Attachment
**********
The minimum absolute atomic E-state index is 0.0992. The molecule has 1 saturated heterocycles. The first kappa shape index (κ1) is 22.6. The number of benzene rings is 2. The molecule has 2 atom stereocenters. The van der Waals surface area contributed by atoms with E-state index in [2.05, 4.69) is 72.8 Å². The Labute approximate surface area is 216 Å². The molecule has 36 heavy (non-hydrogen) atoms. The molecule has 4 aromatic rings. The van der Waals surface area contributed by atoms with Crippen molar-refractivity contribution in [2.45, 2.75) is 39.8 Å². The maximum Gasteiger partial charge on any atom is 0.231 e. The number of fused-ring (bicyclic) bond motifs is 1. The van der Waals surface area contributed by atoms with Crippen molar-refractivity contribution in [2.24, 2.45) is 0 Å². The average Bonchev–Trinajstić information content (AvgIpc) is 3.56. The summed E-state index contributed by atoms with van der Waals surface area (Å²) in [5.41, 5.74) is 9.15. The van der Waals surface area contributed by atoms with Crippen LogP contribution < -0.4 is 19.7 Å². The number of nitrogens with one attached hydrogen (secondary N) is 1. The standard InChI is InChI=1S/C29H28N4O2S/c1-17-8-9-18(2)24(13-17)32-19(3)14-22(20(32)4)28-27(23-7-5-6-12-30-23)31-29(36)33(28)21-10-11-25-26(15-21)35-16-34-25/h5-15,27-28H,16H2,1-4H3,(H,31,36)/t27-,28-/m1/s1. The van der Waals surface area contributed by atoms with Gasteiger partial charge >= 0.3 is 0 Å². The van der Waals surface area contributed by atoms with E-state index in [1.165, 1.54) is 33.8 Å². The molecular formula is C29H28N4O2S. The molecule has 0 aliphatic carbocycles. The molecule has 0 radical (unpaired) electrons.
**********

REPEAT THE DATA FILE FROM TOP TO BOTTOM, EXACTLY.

The minimum absolute atomic E-state index is 0.0992. The molecule has 1 saturated heterocycles. The first kappa shape index (κ1) is 22.6. The number of benzene rings is 2. The molecule has 2 atom stereocenters. The van der Waals surface area contributed by atoms with E-state index in [2.05, 4.69) is 72.8 Å². The Labute approximate surface area is 216 Å². The molecule has 36 heavy (non-hydrogen) atoms. The molecule has 4 aromatic rings. The van der Waals surface area contributed by atoms with Crippen molar-refractivity contribution in [2.45, 2.75) is 39.8 Å². The maximum Gasteiger partial charge on any atom is 0.231 e. The number of fused-ring (bicyclic) bond motifs is 1. The van der Waals surface area contributed by atoms with Crippen molar-refractivity contribution in [2.24, 2.45) is 0 Å². The average Bonchev–Trinajstić information content (AvgIpc) is 3.56. The summed E-state index contributed by atoms with van der Waals surface area (Å²) in [5.41, 5.74) is 9.15. The van der Waals surface area contributed by atoms with Crippen LogP contribution < -0.4 is 19.7 Å². The number of nitrogens with one attached hydrogen (secondary N) is 1. The standard InChI is InChI=1S/C29H28N4O2S/c1-17-8-9-18(2)24(13-17)32-19(3)14-22(20(32)4)28-27(23-7-5-6-12-30-23)31-29(36)33(28)21-10-11-25-26(15-21)35-16-34-25/h5-15,27-28H,16H2,1-4H3,(H,31,36)/t27-,28-/m1/s1. The van der Waals surface area contributed by atoms with Gasteiger partial charge >= 0.3 is 0 Å². The van der Waals surface area contributed by atoms with E-state index in [1.165, 1.54) is 33.8 Å². The molecular formula is C29H28N4O2S. The molecule has 0 aliphatic carbocycles. The molecule has 0 radical (unpaired) electrons.